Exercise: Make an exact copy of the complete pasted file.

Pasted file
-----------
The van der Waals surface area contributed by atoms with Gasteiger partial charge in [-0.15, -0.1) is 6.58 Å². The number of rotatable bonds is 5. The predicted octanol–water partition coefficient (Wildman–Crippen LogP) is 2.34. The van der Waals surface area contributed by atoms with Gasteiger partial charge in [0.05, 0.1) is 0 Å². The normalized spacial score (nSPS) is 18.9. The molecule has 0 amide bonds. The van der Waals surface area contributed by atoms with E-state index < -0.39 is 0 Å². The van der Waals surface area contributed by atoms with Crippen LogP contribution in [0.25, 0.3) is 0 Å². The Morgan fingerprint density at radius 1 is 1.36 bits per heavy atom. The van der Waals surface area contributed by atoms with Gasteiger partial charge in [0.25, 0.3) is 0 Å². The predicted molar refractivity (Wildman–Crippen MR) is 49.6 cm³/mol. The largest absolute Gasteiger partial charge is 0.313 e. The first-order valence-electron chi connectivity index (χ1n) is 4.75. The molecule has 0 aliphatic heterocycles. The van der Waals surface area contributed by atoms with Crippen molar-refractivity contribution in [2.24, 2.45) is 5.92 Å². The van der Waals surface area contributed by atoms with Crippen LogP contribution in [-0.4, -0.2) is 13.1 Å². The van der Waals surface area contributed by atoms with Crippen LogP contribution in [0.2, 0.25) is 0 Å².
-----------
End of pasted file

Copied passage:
The van der Waals surface area contributed by atoms with Gasteiger partial charge in [-0.15, -0.1) is 6.58 Å². The number of rotatable bonds is 5. The predicted octanol–water partition coefficient (Wildman–Crippen LogP) is 2.34. The van der Waals surface area contributed by atoms with Gasteiger partial charge in [0.05, 0.1) is 0 Å². The normalized spacial score (nSPS) is 18.9. The molecule has 0 amide bonds. The van der Waals surface area contributed by atoms with E-state index < -0.39 is 0 Å². The van der Waals surface area contributed by atoms with Crippen LogP contribution in [0.25, 0.3) is 0 Å². The Morgan fingerprint density at radius 1 is 1.36 bits per heavy atom. The van der Waals surface area contributed by atoms with Gasteiger partial charge in [0.25, 0.3) is 0 Å². The predicted molar refractivity (Wildman–Crippen MR) is 49.6 cm³/mol. The largest absolute Gasteiger partial charge is 0.313 e. The first-order valence-electron chi connectivity index (χ1n) is 4.75. The molecule has 0 aliphatic heterocycles. The van der Waals surface area contributed by atoms with Crippen molar-refractivity contribution in [2.24, 2.45) is 5.92 Å². The van der Waals surface area contributed by atoms with Crippen LogP contribution in [-0.4, -0.2) is 13.1 Å². The van der Waals surface area contributed by atoms with Crippen LogP contribution in [0.2, 0.25) is 0 Å².